Mazie Hirono’s journey from underdog to advocate for underserved populations



By Mazie K. Hirono (New York: Viking Books, 2021, 416 pp., $28, hardcover)

Sen. Mazie K. Hirono is a badass. 

Hirono vaulted to national consciousness when she became an outspoken critic of the Trump administration, which she deemed a threat to democracy.

She challenged such policies as family separation of asylum-seeking immigrants, the handling of the COVID-19 pandemic, the Supreme Court nomination of Brett Kavanaugh, among others. 

Hirono’s comment telling men to “shut up and step up” during the Kavanaugh hearing even went viral, and women supporters started merchandising her words on mugs, T-shirts and bumper stickers.

In “Heart of Fire: An Immigrant Daughter’s Story” — a very personal and honest memoir by Hirono — readers can now learn firsthand why she fights so fiercely for the rights of women, people of color, immigrants, working class families, the poor, the under- and uninsured and the underdog, in general. 

Currently, she is the only immigrant and the first Asian American elected to the United States Senate.

Yet Hirono’s rise to the seat of power wasn’t an easy one. 

She was born in Japan and raised on a rice farm. At the age of 7, her mother decided it was time to leave her abusive marriage. She brought two of her three children to Hawai‘i. The youngest was left with their maternal grandparents. This family separation would leave a lasting emotional scar on Hirono’s younger brother. 

The family initially lived in a boarding house where Hirono’s mother worked two jobs and could ill afford to see a doctor if she got sick or take time from work to rest because if the mother didn’t work, the children didn’t eat. Plus, the family had no health insurance.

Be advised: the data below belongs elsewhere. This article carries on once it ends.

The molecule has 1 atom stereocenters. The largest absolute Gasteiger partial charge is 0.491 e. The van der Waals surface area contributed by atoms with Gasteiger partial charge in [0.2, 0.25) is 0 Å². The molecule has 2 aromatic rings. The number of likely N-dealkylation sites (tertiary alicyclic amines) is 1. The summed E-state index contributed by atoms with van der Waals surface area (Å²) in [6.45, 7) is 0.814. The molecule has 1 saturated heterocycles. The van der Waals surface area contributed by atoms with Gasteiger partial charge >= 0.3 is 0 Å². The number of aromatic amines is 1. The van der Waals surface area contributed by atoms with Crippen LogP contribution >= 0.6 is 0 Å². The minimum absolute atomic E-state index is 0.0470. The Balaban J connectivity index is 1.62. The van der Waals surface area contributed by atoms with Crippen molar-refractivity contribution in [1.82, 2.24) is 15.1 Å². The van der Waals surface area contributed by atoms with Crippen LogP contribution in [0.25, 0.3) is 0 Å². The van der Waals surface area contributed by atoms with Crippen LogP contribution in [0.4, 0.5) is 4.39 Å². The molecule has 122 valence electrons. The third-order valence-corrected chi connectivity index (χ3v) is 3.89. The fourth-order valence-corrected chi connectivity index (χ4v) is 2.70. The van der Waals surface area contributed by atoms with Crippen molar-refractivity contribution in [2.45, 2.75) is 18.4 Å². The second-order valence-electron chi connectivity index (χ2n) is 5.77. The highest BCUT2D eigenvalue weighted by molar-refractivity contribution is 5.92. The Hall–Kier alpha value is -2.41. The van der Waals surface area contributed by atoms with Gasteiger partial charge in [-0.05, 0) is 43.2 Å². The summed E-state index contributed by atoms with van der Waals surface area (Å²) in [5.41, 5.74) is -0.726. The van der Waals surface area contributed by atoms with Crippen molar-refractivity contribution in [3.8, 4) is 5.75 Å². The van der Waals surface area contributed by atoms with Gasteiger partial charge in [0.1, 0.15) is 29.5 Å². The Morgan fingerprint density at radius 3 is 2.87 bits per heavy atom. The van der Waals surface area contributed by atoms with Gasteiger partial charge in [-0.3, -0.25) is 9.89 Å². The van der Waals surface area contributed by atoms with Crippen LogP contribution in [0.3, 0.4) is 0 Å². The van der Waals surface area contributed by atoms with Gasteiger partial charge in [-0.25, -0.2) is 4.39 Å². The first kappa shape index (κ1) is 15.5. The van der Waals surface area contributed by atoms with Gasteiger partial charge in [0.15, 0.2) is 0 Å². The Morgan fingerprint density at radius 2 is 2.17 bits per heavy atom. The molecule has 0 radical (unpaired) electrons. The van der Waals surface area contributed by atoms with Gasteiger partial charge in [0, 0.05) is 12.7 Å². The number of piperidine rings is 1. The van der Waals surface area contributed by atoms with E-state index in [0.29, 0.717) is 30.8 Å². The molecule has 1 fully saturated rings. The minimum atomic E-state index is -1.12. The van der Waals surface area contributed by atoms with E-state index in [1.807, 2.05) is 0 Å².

A few years later, Hirono’s maternal grandparents would leave the comforts of their home in Japan and join Hirono in Hawai‘i to support the ohana, the family unit. 

In college, Hirono got a taste of politics and decided she wanted to become a public servant in an effort to uplift others. But the political arena was, and still is, a male-dominated field. She was discouraged every step of the way by her male colleagues. 

When she announced that she was running for lieutenant governor, she was told she had no chance since she had no statewide name recognition. She proved the male naysayers wrong and won the seat. Later, one of her supporters told her that she overheard some of the men say that if Hirono could win the seat, then anyone can. For women, it’s always a no-win situation.

Hirono may not have had a lot of backing from her male colleagues, but what she did have was the steadfast support of her grandmother, mother and mother-in-law — all of whom volunteered on her various campaigns. Thus, this memoir is much a tribute to the women who sustained Hirono as much as it is about her life. 

So for every woman who is searching for a role model or needs a bit more courage or inspiration, this book is for you; and for every man, who thought he was progressive enough, this book is worth reading to learn about the daily micro-aggressions that women experience that contribute to the systemic sexism that hinders women from achieving goals men find so easy to pursue. 

As for Hirono, who is now in her seventies, she does not appear to be slowing down soon, and we, as a nation, are better and stronger because of that. Gokurosan, senator!

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